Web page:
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One Day Workshops: Saturday 27 April 2013

General Information - Two Days Workshops - Saturday’s Workshops - Sunday’s Workshop

W07: Designing Social Media for Change

Social media technologies are ubiquitous, and are used as a design mechanism to promote behaviour change. This workshop explores the challenges in design and evaluation of social media systems that aim to change behaviour.


Noreen Kamal, University of British Columbia
Sidney Fels, University of British Columbia
Michael Fergusson, Ayogo Games Inc.
Jenny Preece, University of Maryland iSchool
Dan Cosley, Cornell University
Sean Munson, University of Washington

W08: Exploring and Enhancing the User Experience for TV

The rich range of interactivity available on Internet-connected televisions has exposed exciting new opportunities for HCI practice and methodology and innovative forms of user experience. We bring together user experience researchers and practitioners in order to scope out these opportunities.


Jhilmil Jain, Google
Michael Evans, British Broadcasting Corporation
Vinoba Vinayagamoorthy, British Broadcasting Corporation

W09: Interactive City Lighting

The lighting in our cities is transforming from passive to interactive illumination enabled by the LED and mass connectivity. Now is the time to explore how interactive lighting could enhance people’s lives in the city.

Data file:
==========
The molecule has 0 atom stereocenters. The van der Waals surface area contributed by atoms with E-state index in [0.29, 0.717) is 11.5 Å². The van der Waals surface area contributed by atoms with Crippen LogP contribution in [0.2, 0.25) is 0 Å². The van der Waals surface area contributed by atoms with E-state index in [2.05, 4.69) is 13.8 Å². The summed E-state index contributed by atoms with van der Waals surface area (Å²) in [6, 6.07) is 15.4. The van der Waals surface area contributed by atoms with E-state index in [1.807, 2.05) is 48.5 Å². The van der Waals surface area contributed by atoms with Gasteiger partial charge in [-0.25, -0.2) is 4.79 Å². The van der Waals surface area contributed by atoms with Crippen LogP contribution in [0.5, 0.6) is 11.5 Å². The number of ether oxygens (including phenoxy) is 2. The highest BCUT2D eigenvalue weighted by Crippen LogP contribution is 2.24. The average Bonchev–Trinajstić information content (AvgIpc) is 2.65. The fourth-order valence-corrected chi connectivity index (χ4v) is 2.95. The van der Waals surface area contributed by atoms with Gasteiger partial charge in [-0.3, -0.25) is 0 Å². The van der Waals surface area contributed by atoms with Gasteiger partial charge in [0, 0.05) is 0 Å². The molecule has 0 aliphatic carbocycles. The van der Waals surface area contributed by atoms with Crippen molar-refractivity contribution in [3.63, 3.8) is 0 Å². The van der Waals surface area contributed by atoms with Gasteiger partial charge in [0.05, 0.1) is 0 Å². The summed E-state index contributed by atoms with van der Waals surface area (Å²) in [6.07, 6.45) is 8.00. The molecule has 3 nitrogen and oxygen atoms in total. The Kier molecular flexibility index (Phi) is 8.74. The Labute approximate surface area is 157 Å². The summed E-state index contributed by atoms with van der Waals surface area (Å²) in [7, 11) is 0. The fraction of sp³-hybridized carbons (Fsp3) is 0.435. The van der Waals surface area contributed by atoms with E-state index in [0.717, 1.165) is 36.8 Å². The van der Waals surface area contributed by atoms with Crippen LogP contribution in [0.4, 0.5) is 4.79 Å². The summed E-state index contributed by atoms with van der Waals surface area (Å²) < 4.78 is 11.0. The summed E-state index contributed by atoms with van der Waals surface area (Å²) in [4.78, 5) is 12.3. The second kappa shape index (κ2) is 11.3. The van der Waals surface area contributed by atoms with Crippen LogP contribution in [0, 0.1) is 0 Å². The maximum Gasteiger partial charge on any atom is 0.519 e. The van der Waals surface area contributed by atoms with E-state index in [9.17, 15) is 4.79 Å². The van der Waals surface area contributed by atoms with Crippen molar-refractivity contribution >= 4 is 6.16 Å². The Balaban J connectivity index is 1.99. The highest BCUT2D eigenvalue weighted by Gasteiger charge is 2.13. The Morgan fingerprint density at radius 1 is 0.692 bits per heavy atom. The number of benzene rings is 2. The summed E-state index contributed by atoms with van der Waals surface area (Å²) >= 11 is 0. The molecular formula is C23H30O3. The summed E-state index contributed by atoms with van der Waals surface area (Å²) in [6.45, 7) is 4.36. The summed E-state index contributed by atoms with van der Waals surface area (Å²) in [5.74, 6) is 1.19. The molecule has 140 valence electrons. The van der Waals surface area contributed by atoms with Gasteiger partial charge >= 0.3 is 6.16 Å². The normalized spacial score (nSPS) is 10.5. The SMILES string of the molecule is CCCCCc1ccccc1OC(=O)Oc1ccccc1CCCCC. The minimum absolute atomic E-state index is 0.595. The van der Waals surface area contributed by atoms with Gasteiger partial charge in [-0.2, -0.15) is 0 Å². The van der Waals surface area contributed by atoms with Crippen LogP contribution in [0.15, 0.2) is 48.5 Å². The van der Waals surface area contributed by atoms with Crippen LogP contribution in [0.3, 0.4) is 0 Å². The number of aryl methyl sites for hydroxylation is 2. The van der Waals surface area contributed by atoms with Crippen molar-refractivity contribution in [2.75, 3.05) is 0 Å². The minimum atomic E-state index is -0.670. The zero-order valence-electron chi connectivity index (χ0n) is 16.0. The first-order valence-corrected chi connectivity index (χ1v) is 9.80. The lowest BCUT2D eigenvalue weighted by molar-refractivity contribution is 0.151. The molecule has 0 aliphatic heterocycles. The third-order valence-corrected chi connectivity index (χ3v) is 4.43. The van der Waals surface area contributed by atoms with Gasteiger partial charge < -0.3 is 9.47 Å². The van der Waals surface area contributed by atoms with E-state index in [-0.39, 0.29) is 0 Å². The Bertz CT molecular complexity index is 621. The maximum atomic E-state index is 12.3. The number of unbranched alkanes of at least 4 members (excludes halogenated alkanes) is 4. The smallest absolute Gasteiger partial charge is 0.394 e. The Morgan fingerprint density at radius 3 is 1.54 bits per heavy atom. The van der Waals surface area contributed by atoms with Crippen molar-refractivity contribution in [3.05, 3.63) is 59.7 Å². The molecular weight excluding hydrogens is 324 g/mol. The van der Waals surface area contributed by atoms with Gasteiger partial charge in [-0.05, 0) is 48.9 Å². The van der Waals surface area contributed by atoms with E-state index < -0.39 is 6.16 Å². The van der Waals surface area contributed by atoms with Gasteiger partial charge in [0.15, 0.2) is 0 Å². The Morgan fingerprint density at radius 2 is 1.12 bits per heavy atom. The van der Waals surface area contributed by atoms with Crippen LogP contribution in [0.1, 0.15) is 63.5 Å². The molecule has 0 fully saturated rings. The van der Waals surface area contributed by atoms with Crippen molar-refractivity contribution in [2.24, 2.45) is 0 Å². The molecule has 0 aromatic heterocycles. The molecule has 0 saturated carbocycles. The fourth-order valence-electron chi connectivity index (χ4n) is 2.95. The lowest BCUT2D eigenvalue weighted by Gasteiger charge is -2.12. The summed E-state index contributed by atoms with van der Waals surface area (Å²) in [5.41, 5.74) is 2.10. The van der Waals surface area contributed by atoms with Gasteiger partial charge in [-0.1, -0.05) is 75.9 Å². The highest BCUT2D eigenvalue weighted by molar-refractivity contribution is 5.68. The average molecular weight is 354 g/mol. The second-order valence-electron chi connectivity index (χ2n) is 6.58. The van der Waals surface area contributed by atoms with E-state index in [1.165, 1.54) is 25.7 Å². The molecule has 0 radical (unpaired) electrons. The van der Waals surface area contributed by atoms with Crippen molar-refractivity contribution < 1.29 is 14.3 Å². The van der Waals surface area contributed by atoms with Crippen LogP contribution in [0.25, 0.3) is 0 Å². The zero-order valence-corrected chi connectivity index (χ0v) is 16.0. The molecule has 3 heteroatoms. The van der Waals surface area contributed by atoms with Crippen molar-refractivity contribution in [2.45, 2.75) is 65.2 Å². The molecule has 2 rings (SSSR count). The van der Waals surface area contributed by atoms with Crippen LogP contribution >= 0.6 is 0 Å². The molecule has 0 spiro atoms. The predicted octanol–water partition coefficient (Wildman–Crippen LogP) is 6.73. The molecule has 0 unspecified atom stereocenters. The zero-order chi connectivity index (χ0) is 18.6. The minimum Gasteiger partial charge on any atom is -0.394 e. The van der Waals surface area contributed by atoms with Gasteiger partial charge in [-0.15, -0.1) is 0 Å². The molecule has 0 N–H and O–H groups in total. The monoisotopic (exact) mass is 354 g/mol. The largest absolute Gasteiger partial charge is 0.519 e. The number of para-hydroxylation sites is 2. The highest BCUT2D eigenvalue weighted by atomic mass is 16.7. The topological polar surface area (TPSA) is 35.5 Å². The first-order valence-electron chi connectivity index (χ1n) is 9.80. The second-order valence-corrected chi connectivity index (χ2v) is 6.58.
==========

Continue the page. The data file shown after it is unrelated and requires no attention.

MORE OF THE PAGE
Dzmitry Aliakseyeu, Philips Research Europe
Harm van Essen, Eindhoven University of Technology
Andrés Lucero, Nokia Research Center
Jon Mason, Philips Research Europe
Bernt Meerbeek, Philips Research
Alexander Wiethoff, Ludwig-Maximilians-Universität München

W10: Gaze Interaction in the Post-WIMP World

Eye-gaze is a highly effective, seamless, and fast means of human-computer interaction in various contexts. This workshop discusses novel ways, promising concepts and applications of gaze input in combination with post-WIMP interface styles in emerging usage contexts.


Andreas Bulling, University of Cambridge
Raimund Dachselt, Technische Universität Dresden
Andrew Duchowski, Clemson University
Robert Jacob, Tufts University
Sophie Stellmach, Technische Universität Dresden
Veronica Sundstedt, Blekinge Institute of Technology

W11: Let’s talk about Failures: Why was the Game for Children not a Success?